By Joel Barrios, Rock at Night Miami’s correspondent
Depending on your age it may be hard to believe, but today (July 21, 2017), Guns N’ Roses’ “Appetite for Destruction” turns thirty years old.
I was fourteen years old when “Appetite for Destruction” landed in 1987, arriving like a tsunami on the rock scene and blowing the glam out of the hair-band dominated scene. The album looked both forward and backward: The punky rawness of its sound and the pained artistry of its lyrics made it a bridge between commercial Eighties hard rock and the alternative music of the next decade. The title of the album was a reflection of the young, rambunctious rockers who had a magical chemistry, but were just as likely to spend their time taking drugs, drinking copiously, fighting one another or anyone in their way, getting arrested — or some combination of the above. It was also created during their own fountainhead of creativity. During this period in late 1986, the band would write much of the best material of their entire career, not only for this album, but for hit future albums as well.
Amazingly, the album was well received in its day both critically and commercially (a rarity for hard rock bands), and it reached the top of the Billboard album chart. Five months after its release, by December 1987, “Appetite for Destruction” had sold about 200,000 copies, with minimal radio airplay. At the moment of this article is the 11th best-selling album in the United States, and with about 30 million copies sold worldwide, it is also one of the best-selling records ever made. “Appetite for Destruction” introduced a band that anyone who loved rock’n’roll could agree on. The metal-heads loved the aggression, the glam fans fawned over their looks, the punks aligned with their rebellion, and the purists savored their blues-based riffs.
The album’s originally planned cover art, based on Robert Williams’ painting “Appetite for Destruction”, depicted a robotic rapist about to be punished by a metal avenger. After several music retailers refused to stock the album, the label compromised and put the controversial cover art inside, replacing it with an image depicting a Celtic cross and skulls of the five band members with, each skull representing one member of the band: Izzy Stradlin, top skull; Steven Adler, left skull; Axl Rose, center skull; Duff McKagan, right skull; and Slash, bottom skull.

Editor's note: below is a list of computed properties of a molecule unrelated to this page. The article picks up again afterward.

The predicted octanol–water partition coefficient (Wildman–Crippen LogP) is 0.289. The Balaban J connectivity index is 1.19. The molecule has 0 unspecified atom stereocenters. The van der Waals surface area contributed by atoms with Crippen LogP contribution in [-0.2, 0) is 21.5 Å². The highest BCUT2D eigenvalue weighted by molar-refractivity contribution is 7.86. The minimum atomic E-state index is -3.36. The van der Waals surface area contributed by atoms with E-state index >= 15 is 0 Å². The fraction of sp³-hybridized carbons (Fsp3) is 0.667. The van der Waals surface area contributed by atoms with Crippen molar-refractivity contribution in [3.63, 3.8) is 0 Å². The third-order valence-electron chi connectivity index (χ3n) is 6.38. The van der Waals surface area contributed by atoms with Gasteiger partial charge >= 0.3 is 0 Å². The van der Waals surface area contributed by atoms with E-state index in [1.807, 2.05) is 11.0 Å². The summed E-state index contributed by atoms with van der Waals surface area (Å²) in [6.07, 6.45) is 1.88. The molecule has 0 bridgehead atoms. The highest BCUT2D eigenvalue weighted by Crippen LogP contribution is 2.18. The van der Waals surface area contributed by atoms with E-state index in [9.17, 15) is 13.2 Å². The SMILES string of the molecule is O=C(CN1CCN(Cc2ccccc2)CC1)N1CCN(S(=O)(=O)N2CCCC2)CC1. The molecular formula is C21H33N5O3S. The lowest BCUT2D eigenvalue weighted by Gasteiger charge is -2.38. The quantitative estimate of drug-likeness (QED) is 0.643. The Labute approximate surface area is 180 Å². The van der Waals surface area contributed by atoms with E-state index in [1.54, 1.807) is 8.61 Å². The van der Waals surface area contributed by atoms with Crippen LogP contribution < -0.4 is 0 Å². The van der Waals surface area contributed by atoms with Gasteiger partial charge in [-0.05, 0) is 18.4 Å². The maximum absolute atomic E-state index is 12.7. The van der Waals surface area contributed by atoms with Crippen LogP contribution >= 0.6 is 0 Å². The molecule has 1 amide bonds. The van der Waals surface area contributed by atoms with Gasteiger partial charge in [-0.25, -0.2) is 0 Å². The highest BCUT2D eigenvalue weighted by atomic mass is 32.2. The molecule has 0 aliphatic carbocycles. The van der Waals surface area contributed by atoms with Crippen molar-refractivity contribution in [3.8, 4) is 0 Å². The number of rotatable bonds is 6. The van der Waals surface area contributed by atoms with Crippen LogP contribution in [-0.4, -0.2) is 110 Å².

There were a lot of bands in the ’80s who released timeless albums and jams we still remember, but none of them came close to capturing people’s attention like Axl and company. “Appetite for Destruction” instantly established Guns N’ Roses as a headlining band and gave them momentum well into the next decade. Although they would have subsequent albums, most especially the double release of Use Your Illusion I & II in 1991, this band would never again reach this level of importance and breakthrough originality.
- In 1989, Rolling Stone ranked Appetite for Destruction as the 27th best album of the 1980s. The same magazine later ranked it at sixty-two on their list of the 500 Greatest Albums of All Time.
- In 2001, Q magazine named Appetite for Destruction as one of the 50 Heaviest Albums of All Time.
- In 2004, Q magazine also named Appetite for Destruction as one of the greatest Classic rock Albums Ever.
- In 2003, VH1 named Appetite for Destruction the 42nd Greatest Album of All Time.
- In 2002, Pitchfork ranked Appetite for Destruction 59th on their Top 100 Albums of the 1980s.
- It was ranked 18 in Spin magazine’s “100 Greatest Albums, 1985–2005”.
- In 2006, Kerrang! ranked the album #1 on the list of best rock albums.
- In 2006, the album was included in the book 1001 Albums You Must Hear Before You Die.
- The album was ranked 32 on Rock Hall of Fame’s ‘definitive 200’ album list, developed by the NARM, the National Association of Recording Merchandisers.
- In 2006, Q magazine placed the album at #10 in its list of “40 Best Albums of the ’80s”.
- In 2006, the album was placed No. 2 on Guitar World magazine’s list of the 100 Greatest Guitar Albums of All Time.
- In 2011, Australian radio station Triple M listed Appetite for Destruction #1 in their list of the 250 most life changing albums.
- In 2012, Rolling Stone ranked Appetite for Destruction as the 62nd greatest album of all time.
- In 2012, Slant Magazine listed the album at #37 on its list of “Best Albums of the 1980s”.
- In 2012, Clash added the album to its Classic Albums Hall of Fame.
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